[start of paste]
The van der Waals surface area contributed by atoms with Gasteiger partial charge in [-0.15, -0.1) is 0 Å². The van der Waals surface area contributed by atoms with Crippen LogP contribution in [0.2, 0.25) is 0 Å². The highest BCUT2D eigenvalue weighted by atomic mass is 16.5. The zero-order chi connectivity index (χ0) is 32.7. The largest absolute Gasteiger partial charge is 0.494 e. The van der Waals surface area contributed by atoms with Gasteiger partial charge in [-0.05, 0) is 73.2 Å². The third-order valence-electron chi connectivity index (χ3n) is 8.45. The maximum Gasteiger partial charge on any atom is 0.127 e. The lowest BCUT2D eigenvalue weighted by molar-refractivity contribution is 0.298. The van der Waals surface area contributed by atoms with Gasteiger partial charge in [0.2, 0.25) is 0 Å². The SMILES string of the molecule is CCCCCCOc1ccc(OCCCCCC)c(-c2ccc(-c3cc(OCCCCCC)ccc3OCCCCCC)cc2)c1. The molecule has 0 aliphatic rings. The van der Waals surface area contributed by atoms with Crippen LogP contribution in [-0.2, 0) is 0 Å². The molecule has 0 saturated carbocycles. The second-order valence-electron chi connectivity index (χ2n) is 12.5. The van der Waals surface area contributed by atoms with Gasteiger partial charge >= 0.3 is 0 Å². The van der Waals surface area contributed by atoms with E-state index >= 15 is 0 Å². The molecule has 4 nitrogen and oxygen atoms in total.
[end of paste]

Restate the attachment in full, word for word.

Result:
The van der Waals surface area contributed by atoms with Gasteiger partial charge in [-0.15, -0.1) is 0 Å². The van der Waals surface area contributed by atoms with Crippen LogP contribution in [0.2, 0.25) is 0 Å². The highest BCUT2D eigenvalue weighted by atomic mass is 16.5. The zero-order chi connectivity index (χ0) is 32.7. The largest absolute Gasteiger partial charge is 0.494 e. The van der Waals surface area contributed by atoms with Gasteiger partial charge in [-0.05, 0) is 73.2 Å². The third-order valence-electron chi connectivity index (χ3n) is 8.45. The maximum Gasteiger partial charge on any atom is 0.127 e. The lowest BCUT2D eigenvalue weighted by molar-refractivity contribution is 0.298. The van der Waals surface area contributed by atoms with Gasteiger partial charge in [0.2, 0.25) is 0 Å². The SMILES string of the molecule is CCCCCCOc1ccc(OCCCCCC)c(-c2ccc(-c3cc(OCCCCCC)ccc3OCCCCCC)cc2)c1. The molecule has 0 aliphatic rings. The van der Waals surface area contributed by atoms with Crippen LogP contribution in [-0.2, 0) is 0 Å². The molecule has 0 saturated carbocycles. The second-order valence-electron chi connectivity index (χ2n) is 12.5. The van der Waals surface area contributed by atoms with Gasteiger partial charge >= 0.3 is 0 Å². The van der Waals surface area contributed by atoms with E-state index >= 15 is 0 Å². The molecule has 4 nitrogen and oxygen atoms in total.